On another occasion between July and September, the girl snuck out of her house at 2 a.m., and Ramirez picked her up and drove her to his house, where he sexually assaulted her, and then took her to school in the morning.

Another time on Sept. 26, prosecutors said Ramirez picked the girl up and took her home, and sexually assaulted her two times, then took her home.

The next day, the girl told a friend and her parents what had been happening, and reported the assaults to police.

The girl then went to Lurie Children's Hospital, where a rape kit was collected

The victim later told detectives she had deleted text messages between herself and Ramirez, but her phone records showed they had been in contact.

Ramirez was arrested on Oct. 12 and consented to a DNA swab, and was released from custody.

On Monday, DNA tests compared to the victim's rape kit determined Ramirez was a match, and he was arrested on Wednesday.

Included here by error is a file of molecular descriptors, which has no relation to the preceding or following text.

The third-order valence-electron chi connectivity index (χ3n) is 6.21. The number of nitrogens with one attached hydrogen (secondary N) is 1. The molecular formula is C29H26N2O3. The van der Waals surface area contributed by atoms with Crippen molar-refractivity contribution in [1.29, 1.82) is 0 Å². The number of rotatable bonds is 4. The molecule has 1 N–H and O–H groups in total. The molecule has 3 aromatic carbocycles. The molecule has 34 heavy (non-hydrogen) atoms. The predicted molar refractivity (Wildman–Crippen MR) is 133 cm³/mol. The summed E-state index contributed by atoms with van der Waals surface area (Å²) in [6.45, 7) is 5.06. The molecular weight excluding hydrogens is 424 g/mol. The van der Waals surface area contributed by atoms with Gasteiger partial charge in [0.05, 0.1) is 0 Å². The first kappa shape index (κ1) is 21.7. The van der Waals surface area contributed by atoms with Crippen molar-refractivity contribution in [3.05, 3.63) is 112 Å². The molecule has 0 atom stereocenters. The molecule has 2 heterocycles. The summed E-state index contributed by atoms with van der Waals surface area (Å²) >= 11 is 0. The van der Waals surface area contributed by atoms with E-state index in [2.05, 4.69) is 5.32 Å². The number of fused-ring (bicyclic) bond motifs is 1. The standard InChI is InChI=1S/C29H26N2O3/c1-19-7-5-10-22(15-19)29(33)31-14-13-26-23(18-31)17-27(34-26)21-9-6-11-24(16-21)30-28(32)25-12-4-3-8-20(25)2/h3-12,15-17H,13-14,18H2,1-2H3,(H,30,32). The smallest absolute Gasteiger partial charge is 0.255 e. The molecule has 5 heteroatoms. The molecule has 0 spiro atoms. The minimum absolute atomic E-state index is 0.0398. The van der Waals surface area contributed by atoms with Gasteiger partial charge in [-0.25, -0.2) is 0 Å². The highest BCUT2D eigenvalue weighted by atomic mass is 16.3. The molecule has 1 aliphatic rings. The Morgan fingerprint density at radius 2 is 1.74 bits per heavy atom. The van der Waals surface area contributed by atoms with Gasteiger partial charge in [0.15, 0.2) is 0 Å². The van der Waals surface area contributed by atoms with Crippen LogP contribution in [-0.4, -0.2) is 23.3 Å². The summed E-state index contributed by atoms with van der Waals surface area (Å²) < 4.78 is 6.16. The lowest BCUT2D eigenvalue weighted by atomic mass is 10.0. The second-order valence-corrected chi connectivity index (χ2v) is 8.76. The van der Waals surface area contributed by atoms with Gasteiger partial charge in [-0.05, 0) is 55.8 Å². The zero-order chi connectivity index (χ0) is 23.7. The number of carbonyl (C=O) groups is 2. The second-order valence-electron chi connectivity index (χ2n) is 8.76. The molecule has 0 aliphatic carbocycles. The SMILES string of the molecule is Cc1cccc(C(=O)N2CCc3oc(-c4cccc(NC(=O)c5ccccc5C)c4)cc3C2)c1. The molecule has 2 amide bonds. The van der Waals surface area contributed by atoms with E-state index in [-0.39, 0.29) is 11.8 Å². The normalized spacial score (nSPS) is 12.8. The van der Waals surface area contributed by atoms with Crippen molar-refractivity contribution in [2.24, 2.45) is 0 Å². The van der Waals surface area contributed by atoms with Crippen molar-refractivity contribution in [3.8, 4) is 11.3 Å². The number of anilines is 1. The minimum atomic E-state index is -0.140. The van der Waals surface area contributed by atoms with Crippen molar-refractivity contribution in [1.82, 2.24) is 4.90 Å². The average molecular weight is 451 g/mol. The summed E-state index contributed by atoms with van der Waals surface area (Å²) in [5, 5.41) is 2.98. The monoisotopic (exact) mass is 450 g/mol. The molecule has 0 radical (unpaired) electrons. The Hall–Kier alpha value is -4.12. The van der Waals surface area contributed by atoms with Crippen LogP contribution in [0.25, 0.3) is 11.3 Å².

A Cook County judge set his bond at $500,000 during his first court appearance Thursday afternoon. He is due back in court on Nov. 17.

According to WBEZ, which has reported extensively on the Park District sexual assault scandal, Ramirez resigned his post on Oct. 4, after allegations of misconduct were brought to park officials.

Ramirez is the first Park District employee to face criminal charges stemming from multiple investigations into allegations of widespread sexual assault, abuse, and harassment against women and girls who have worked as lifeguards at the city's pools and beaches.

The scandal led to the resignation of former Park District CEO Mike Kelly earlier this month, after Mayor Lori Lightfoot demanded the Park District board fire him for his handling of the scandal.

Kelly's resignation came just weeks after Chicago Park District Inspector General Elaine Little resigned amid her office's ongoing investigation into widespread sexual harassment targeting female lifeguards.

Little's resignation came after WBEZ, Chicago Public Radio reported Little was herself under an investigation into "alleged conflicts and wrongdoing" upon leaving a post as director of investigations at the Cook County Juvenile Temporary Detention Center three years ago.